• The effect of a nutrition intervention on parents living in a rural Georgia community

      Elliot-Walker, Regina; Hayes, Dawn; Oraka, Emeka; Lewis, Rashunda; Leon, Andre; Brenau University (Georgia Public Health Association, 2016)
      Background: Childhood obesity is a concern for public health organizations. Nearly one in four children living in rural communities are obese, and children living in rural Georgia communities are no exception. For rural communities, prevention efforts are needed to address challenges to reducing childhood obesity. The objective of the present effort was to increase the knowledge of parents in a rural community of the benefits of fruit and vegetable consumption and other healthy options. Methods: The “We Can Energize Families” curriculum, developed by the National Heart, Lung, and Blood Institute was implemented in a rural Georgia community. Pender’s Health Promotion Model, which encompasses the theory of persons taking a self-management approach in their health lifestyle, provided the framework. Participating in the study were 21 parents who had at least one child between the ages of 9-13. Outcome measures, adapted from the 16 measures relevant to the original “We Can Energize Families” objectives, were assessed, incorporating measures related to energy balance, portion size, healthy eating, physical activity, and screen time. Paired-T tests were used to evaluate increases in parents’ knowledge of the benefits of consumption of fruits and vegetables. Statistical significance was determined at p < 0.05. Results: There were improvements in 9 of the 16 measures, including knowledge of research and energy balance; attitudes regarding energy balance, portion size, and healthy eating; and behaviors regarding healthy eating, healthy food, physical activity, and screen time. However, improvements were not evident for behaviors related to portion size, knowledge or attitudes pertaining to physical activity, or attitudes regarding screen time. Conclusions: Particularly in rural communities, parents can contribute to prevention of childhood obesity. The present results demonstrate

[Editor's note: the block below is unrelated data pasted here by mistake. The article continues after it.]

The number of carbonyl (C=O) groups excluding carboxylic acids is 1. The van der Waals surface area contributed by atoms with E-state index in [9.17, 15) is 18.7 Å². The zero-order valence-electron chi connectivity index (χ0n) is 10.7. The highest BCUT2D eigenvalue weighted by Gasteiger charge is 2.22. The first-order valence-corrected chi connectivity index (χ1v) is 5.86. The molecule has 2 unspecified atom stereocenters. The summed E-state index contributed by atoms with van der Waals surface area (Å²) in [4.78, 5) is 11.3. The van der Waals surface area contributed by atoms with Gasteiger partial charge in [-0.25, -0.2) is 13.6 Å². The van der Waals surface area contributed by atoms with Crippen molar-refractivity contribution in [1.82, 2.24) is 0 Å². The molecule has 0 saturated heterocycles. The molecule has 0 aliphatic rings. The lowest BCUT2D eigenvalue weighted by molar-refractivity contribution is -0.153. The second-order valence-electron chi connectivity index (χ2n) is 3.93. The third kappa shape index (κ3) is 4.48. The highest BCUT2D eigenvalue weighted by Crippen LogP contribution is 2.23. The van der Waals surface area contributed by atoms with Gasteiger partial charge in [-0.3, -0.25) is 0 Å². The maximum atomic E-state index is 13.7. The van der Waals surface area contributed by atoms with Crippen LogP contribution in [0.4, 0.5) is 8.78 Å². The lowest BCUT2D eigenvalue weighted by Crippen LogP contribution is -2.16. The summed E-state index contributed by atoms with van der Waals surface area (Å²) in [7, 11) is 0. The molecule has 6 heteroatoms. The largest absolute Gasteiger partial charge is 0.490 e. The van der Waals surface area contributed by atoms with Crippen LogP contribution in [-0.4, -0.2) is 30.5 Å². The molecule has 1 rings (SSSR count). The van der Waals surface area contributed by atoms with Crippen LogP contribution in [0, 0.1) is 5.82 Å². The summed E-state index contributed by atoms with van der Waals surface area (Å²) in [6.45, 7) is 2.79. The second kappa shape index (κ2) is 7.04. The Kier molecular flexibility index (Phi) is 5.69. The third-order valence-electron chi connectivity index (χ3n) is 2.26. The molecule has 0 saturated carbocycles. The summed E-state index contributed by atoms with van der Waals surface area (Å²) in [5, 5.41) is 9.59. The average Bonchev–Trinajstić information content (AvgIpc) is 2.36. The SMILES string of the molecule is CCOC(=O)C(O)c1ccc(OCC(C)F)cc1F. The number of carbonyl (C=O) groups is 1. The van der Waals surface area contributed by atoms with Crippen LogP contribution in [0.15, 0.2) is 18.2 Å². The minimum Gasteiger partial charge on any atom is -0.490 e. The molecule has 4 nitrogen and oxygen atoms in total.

• Utilization of the “Connecting the Dots” worksheet to engage undergraduate students in health promotion program planning

      Lawrence, Raymona; Walker, Ashley; Georgia Southern (Georgia Public Health Association, 2017)
      Background: Developing a health promotion program plan requires attention to the links between objectives, activities, and overall program goals. Instructors developed the “Connecting the Dots” worksheet to help students establish these linkages. Methods: The “Connecting the Dots” worksheet included six questions pertinent to the students’ health promotion program plans. The worksheet was given to the students in a flipped classroom setting. Evaluation of the effectiveness of the tool was based upon group presentations at the end of the semester. Results: Students developed more viable program plans that included stronger links between objectives and corresponding program activities. Conclusions: The “Connecting the Dots” worksheet is a promising tool for engaging public health students in the process of developing health promotion program plans.